Speech Communications 1113

Catalog Description
SPCH 1113 - Speech Communication I
An introductory course in oral communication, emphasis is on improving applied communication skills. Special attention is given to critical thinking skills and the anatomy of the communication process: audience analysis, research, organization, logic, ethical use of evidence, delivery and listening. Required for B.A. and B.S. degrees in most professional majors; i.e., Business, Law, Education, Medical and English.

Course Objectives

  1. To increase communication effectiveness in interpersonal interaction, small group interaction, public speaking presentations, interviews and persuasive situations.
  2. To demonstrate the basic skills in the concept of effective organization, preparation and delivery of:
  • Introductory speech
  • Speaking to inform
  • Panel presentation
  • Speaking to persuade
  • Impromptu speaking
  • Specialized speech

      3. To demonstrate the skills of a critical evaluator of oral communication.
      4. To increase effectiveness in interpersonal communication through small group interaction and dyadic relationships.
      5. To increase awareness of the role of credibility in effective communication through improved non-verbal communication processes.
      6. To increase critical thinking skills.
      7. To participate in a self-evaluation through audiovisual tapings and critiques.
      8. To increase listening effectiveness.
      9. To utilize research skills in preparation of oral presentations.
    10. To increase awareness concerning the vital role effective communication plays in social, business and personal relationships.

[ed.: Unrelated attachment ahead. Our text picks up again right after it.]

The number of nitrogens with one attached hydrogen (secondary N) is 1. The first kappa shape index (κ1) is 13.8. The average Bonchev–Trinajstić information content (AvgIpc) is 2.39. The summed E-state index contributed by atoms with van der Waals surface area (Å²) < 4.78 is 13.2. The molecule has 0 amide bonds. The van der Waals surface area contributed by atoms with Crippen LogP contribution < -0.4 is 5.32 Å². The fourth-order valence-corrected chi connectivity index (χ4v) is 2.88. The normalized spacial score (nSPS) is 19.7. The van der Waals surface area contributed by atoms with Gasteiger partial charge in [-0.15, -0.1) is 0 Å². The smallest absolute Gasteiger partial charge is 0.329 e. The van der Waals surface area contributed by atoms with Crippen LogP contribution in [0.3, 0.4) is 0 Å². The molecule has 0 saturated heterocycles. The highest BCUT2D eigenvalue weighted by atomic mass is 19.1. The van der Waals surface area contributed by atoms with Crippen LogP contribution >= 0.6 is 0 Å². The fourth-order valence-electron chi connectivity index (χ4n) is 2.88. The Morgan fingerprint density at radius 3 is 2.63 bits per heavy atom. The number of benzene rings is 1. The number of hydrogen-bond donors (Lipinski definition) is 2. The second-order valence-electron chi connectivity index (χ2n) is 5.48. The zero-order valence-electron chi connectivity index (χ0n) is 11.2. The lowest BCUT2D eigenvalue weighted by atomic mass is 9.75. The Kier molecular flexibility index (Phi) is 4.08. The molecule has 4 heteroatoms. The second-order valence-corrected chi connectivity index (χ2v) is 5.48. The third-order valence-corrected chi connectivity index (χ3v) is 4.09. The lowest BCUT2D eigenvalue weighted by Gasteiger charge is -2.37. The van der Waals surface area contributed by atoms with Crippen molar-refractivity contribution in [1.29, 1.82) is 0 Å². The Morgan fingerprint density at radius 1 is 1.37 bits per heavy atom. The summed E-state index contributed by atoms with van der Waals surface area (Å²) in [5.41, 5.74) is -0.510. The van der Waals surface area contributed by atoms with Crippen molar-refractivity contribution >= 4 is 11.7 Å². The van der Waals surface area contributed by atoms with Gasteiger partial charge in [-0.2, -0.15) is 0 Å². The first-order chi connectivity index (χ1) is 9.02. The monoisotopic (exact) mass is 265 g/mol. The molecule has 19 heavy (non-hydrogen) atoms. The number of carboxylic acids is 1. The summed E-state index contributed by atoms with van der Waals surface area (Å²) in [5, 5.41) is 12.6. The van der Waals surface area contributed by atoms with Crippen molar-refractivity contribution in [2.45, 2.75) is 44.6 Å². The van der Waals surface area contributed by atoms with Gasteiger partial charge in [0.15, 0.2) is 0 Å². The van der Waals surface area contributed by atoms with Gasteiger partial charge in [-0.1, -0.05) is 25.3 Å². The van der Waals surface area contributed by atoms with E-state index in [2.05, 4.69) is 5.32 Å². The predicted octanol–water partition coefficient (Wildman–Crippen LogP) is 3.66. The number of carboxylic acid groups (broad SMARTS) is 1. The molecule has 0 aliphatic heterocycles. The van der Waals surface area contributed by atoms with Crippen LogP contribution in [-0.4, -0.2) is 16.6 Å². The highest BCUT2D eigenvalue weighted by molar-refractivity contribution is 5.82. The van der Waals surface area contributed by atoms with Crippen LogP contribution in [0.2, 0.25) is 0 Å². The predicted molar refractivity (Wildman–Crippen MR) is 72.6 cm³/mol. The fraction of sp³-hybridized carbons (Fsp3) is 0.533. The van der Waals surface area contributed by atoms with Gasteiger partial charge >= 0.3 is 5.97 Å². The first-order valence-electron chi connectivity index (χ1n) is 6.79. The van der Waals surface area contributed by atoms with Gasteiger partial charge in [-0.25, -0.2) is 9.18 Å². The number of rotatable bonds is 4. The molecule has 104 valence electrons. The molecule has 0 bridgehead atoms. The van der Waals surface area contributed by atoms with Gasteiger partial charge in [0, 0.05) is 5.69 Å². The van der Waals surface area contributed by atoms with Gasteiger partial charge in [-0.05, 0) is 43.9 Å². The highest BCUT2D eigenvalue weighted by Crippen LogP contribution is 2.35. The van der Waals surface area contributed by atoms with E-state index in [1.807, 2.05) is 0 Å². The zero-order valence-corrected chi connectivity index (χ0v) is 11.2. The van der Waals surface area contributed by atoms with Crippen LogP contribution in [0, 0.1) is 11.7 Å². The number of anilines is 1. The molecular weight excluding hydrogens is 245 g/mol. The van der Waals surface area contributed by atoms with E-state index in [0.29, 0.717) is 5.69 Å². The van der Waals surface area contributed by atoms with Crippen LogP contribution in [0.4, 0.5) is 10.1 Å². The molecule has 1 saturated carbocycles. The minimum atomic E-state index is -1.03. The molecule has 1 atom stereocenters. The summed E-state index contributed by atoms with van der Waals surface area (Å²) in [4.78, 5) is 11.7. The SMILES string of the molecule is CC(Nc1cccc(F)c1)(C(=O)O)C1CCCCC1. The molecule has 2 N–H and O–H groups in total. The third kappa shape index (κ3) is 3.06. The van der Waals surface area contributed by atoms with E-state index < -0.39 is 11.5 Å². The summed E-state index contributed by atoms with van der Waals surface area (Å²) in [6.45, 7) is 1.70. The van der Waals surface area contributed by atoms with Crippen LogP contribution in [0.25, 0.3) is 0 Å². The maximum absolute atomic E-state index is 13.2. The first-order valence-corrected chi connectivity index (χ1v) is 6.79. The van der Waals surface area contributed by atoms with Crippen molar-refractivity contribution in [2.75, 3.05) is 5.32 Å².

Evaluation Techniques
In this class you will have reading requirements, speaking, listening and writing requirements. Each of these are crucial skills for strong communicators. Evaluation of course projects and presentations will be based on written as well as oral work. Student communication skills will be determined by the student's observable performance in the following situations:

1. Introductory speech.

  • Delivery

2. Speaking to inform.

  • Outline
  • Delivery

3. Symposium presentation.

  • Outline
  • Delivery

4. Speaking to persuade.

  • Outline
  • Delivery

5. Impromptu speaking.

  • Delivery

6. Oral Interpretation presentation.

7. Unit and midterm examinations (unit exams determined by instructor).

8. Final comprehensive examination.

9. Professional presentation portfolio and journals.

10. Participation and attendance (including peer feedback critiques).

Reading Requirements
You are expected to read the assigned chapters. You will need to use the text as a resource for preparing and delivering your speeches. It provides a great deal of "how to" information for public speaking. Also, you will need to address specific chapters when working on your professional presentation portfolio. During our group discussions, we will refer to the concepts presented in the text.

Speaking Requirements
You will give several public speeches in our class. Two of these, the first and the last, are designed to be especially easy and fun. To supplement the instructions that are provided in this syllabus, we will discuss the specifics of each assignment as a group. We are assembled as a group this semester to allow each student to develop his or her own speaking and listening skills in a supportive environment. I suspect that each of you will have a different starting point for developing your skills. Your speeches will be evaluated based on their own merits against objective criteria, your personal growth over the quarter, and the effort you put forth. You will not be "competing" with your classmates to earn your grades. In fact, peer teaching will be encouraged through written feedback. Please note: The content of your speeches must meaningfully contribute to the knowledge of the typical college student. Your topic must be researched and ethically presented to your audience. The delivery of each of your speeches must be extemporaneous. You may not read directly from a script. Students are expected to exercise judgment in selecting topics for speeches. Speeches designed to encourage illegal, racial or religious sect causes would be deemed inappropriate. Contact your instructor if you need clarification as to the appropriateness of your topic.